457 words essay on Proverbs

Proverbs have been well defined thus: "Short sentences founded on long experience". They are brief, pithy sayings condensing in a witty or striking form the wisdom of experience. Most of them are anonymous; and many are very old, having been handed down by word of mouth from father to son for generations. Being short and striking, they are easily remembered.

The use of rhyme (or of assonance) and alliteration helps to make a proverb easy to remember. For example: "Birds of a feather flock together"; "Well begun is half done"; "No pains, no gains"; "A friend in need is a friend indeed"; "A stitch in time saves nine". Alliteration helps in these: "Waste not, wants not"; "Look before you leap'; "Where there's a will, there's a way"; "Out of debt, out of danger".

Proverbs are noted for their terseness. They express a lot of meaning in a very few words. They are bits of potted experience, or worldly wisdom in tabloid form. A wise Frenchman said, "Nobody is so weak but he is strong enough to bear misfortunes he does not feel" (16 words); but the same thought is compressed into nine words in the Russian proverb: "The burden is light on the shoulders of another".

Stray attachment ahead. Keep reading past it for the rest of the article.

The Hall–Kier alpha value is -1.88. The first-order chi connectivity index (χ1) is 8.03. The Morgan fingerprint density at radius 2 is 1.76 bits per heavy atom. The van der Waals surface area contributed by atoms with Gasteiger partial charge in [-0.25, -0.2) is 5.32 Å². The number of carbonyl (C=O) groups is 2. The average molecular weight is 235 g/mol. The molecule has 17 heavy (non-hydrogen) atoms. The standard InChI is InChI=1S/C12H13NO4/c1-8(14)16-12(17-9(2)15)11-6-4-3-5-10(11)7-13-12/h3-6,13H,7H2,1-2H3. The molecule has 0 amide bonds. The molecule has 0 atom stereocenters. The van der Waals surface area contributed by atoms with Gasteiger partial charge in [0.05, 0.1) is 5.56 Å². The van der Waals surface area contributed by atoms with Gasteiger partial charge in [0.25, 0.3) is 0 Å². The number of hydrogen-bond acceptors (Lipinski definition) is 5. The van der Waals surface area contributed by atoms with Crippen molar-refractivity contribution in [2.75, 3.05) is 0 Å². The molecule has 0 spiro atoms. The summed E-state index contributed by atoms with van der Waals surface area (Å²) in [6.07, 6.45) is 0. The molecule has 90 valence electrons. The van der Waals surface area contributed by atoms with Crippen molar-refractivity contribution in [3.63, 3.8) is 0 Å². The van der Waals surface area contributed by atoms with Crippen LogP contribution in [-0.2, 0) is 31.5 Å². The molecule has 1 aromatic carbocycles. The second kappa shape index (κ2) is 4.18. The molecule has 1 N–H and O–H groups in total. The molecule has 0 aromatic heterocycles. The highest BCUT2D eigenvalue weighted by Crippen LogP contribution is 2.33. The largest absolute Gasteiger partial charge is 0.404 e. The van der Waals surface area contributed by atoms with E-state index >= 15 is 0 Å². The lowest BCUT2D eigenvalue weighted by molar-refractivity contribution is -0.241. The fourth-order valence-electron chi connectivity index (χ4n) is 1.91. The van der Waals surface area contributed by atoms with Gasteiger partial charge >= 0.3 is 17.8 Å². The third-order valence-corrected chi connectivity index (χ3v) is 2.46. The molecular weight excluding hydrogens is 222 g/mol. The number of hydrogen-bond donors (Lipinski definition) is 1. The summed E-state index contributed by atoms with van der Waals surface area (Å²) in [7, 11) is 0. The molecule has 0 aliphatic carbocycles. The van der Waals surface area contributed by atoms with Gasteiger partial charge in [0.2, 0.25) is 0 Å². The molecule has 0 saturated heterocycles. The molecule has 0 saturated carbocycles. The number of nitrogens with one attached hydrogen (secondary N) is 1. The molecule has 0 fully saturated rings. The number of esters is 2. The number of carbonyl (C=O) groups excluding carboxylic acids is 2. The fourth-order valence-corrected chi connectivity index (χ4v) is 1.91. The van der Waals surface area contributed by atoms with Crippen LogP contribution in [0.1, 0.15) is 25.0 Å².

As examples of terseness, consider these also: "Forewarned is forearmed"; "Least said, soonest mended" "All's well that ends well"; "Look before you leap"; "Barking dogs seldom bite"; "Early sow, early mow".

Some proverbs disagree; or rather, they express opposite lessons of experience. For example: "Too many cooks spoil the broth", "Many hands make light work"; "Absence makes the heart grow fonder", "Out of sight, out of mind"; "Fine feathers make fine birds", "Fine clothes do not make a gentle-man"; "Appearances are deceitful", "Apparel oft proclaims the man"; "You can't teach an old dog new tricks", "It is never too late to learn"; "Fine words butter no partner-ships", "Honey catches more flies than vinegar".

All nations have their own proverbs. There is a big collection of ancient Hebrew proverbs in the Bible, which can be read in the English version. Here are a few: "A soft tongue breaketh the bone"; "The tender mercies of the wicked are cruel"; "Hope deferred maketh the heart sick"; "Pride goeth before destruction"; "The sluggard saith, 'There is a lion in the streets'; 'The wicked flee when no man pursueth'".

The Chinese say; "When fortune smiles, who doesn't? When fortune doesn't who does? ; Those who speak do not know; those who know do not speak"; "Don't throw your hook where there are no fish"; "Bow low when the eaves are low". The Tartars have two striking sayings. "At the torch's foot there is darkness"; and "Ask the neighbouring village what is happening in your own."